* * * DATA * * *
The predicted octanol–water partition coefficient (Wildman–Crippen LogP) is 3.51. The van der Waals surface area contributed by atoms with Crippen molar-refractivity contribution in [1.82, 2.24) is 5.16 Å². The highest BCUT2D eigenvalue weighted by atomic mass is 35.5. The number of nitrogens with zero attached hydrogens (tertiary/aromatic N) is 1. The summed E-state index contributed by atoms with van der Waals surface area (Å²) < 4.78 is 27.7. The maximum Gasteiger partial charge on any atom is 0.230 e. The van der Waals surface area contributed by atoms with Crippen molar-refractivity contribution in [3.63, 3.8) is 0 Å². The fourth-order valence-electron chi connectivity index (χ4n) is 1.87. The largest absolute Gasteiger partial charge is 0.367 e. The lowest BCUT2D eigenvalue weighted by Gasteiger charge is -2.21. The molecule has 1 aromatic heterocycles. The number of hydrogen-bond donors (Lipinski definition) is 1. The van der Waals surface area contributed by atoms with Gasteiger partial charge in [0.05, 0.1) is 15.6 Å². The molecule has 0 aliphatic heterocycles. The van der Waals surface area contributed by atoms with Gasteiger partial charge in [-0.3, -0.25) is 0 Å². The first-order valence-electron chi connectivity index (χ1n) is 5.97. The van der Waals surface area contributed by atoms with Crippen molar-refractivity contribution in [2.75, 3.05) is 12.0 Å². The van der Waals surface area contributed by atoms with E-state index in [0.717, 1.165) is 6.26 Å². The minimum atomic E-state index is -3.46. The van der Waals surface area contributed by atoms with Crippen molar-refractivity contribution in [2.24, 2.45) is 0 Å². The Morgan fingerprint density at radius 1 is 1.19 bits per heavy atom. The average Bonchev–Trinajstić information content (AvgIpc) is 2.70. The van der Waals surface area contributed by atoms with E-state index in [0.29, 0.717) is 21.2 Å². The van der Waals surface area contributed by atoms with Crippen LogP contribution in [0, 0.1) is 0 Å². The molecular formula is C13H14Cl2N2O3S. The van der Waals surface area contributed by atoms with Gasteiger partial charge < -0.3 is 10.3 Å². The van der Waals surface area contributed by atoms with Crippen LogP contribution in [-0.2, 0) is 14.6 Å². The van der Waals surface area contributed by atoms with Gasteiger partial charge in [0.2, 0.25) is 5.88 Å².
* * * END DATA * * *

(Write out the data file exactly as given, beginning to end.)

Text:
The predicted octanol–water partition coefficient (Wildman–Crippen LogP) is 3.51. The van der Waals surface area contributed by atoms with Crippen molar-refractivity contribution in [1.82, 2.24) is 5.16 Å². The highest BCUT2D eigenvalue weighted by atomic mass is 35.5. The number of nitrogens with zero attached hydrogens (tertiary/aromatic N) is 1. The summed E-state index contributed by atoms with van der Waals surface area (Å²) < 4.78 is 27.7. The maximum Gasteiger partial charge on any atom is 0.230 e. The van der Waals surface area contributed by atoms with Crippen molar-refractivity contribution in [3.63, 3.8) is 0 Å². The fourth-order valence-electron chi connectivity index (χ4n) is 1.87. The largest absolute Gasteiger partial charge is 0.367 e. The lowest BCUT2D eigenvalue weighted by Gasteiger charge is -2.21. The molecule has 1 aromatic heterocycles. The number of hydrogen-bond donors (Lipinski definition) is 1. The van der Waals surface area contributed by atoms with Gasteiger partial charge in [0.05, 0.1) is 15.6 Å². The molecule has 0 aliphatic heterocycles. The van der Waals surface area contributed by atoms with Gasteiger partial charge in [-0.3, -0.25) is 0 Å². The first-order valence-electron chi connectivity index (χ1n) is 5.97. The van der Waals surface area contributed by atoms with Crippen molar-refractivity contribution in [2.75, 3.05) is 12.0 Å². The van der Waals surface area contributed by atoms with E-state index in [0.717, 1.165) is 6.26 Å². The minimum atomic E-state index is -3.46. The van der Waals surface area contributed by atoms with Crippen molar-refractivity contribution in [2.24, 2.45) is 0 Å². The Morgan fingerprint density at radius 1 is 1.19 bits per heavy atom. The average Bonchev–Trinajstić information content (AvgIpc) is 2.70. The van der Waals surface area contributed by atoms with E-state index in [0.29, 0.717) is 21.2 Å². The van der Waals surface area contributed by atoms with Crippen LogP contribution in [0, 0.1) is 0 Å². The molecular formula is C13H14Cl2N2O3S. The van der Waals surface area contributed by atoms with Gasteiger partial charge < -0.3 is 10.3 Å². The van der Waals surface area contributed by atoms with Crippen LogP contribution in [-0.2, 0) is 14.6 Å². The van der Waals surface area contributed by atoms with Gasteiger partial charge in [0.2, 0.25) is 5.88 Å².